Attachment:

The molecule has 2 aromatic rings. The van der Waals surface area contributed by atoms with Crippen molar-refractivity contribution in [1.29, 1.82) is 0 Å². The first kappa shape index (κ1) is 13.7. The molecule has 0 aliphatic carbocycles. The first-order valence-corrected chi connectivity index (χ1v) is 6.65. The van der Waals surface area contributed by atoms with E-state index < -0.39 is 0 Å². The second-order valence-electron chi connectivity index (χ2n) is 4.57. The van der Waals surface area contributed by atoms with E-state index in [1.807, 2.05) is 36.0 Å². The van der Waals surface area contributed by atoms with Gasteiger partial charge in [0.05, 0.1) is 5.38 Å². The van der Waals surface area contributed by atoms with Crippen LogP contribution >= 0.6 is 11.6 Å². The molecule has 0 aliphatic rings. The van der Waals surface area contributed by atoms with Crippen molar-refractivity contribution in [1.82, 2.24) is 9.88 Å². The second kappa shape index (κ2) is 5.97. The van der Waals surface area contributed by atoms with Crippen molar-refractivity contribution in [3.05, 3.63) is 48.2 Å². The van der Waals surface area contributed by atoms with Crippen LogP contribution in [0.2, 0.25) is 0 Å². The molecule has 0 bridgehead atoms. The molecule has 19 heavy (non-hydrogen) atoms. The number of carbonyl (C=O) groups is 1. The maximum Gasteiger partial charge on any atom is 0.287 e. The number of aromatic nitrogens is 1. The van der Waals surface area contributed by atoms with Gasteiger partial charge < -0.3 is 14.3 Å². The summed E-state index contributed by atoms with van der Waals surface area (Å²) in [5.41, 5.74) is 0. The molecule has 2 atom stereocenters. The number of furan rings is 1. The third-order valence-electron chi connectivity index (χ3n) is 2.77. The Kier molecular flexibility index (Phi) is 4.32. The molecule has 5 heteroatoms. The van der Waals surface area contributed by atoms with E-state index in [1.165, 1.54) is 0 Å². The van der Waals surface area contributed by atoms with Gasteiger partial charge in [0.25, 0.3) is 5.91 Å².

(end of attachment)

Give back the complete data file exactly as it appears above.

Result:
The molecule has 2 aromatic rings. The van der Waals surface area contributed by atoms with Crippen molar-refractivity contribution in [1.29, 1.82) is 0 Å². The first kappa shape index (κ1) is 13.7. The molecule has 0 aliphatic carbocycles. The first-order valence-corrected chi connectivity index (χ1v) is 6.65. The van der Waals surface area contributed by atoms with E-state index < -0.39 is 0 Å². The second-order valence-electron chi connectivity index (χ2n) is 4.57. The van der Waals surface area contributed by atoms with E-state index in [1.807, 2.05) is 36.0 Å². The van der Waals surface area contributed by atoms with Gasteiger partial charge in [0.05, 0.1) is 5.38 Å². The van der Waals surface area contributed by atoms with Crippen LogP contribution >= 0.6 is 11.6 Å². The molecule has 0 aliphatic rings. The van der Waals surface area contributed by atoms with Crippen molar-refractivity contribution in [1.82, 2.24) is 9.88 Å². The second kappa shape index (κ2) is 5.97. The van der Waals surface area contributed by atoms with Crippen molar-refractivity contribution in [3.05, 3.63) is 48.2 Å². The van der Waals surface area contributed by atoms with Crippen LogP contribution in [0.2, 0.25) is 0 Å². The molecule has 0 bridgehead atoms. The molecule has 19 heavy (non-hydrogen) atoms. The number of carbonyl (C=O) groups is 1. The maximum Gasteiger partial charge on any atom is 0.287 e. The number of aromatic nitrogens is 1. The van der Waals surface area contributed by atoms with Gasteiger partial charge < -0.3 is 14.3 Å². The summed E-state index contributed by atoms with van der Waals surface area (Å²) in [5.41, 5.74) is 0. The molecule has 2 atom stereocenters. The number of furan rings is 1. The third-order valence-electron chi connectivity index (χ3n) is 2.77. The Kier molecular flexibility index (Phi) is 4.32. The molecule has 5 heteroatoms. The van der Waals surface area contributed by atoms with E-state index in [1.165, 1.54) is 0 Å². The van der Waals surface area contributed by atoms with Gasteiger partial charge in [0.25, 0.3) is 5.91 Å².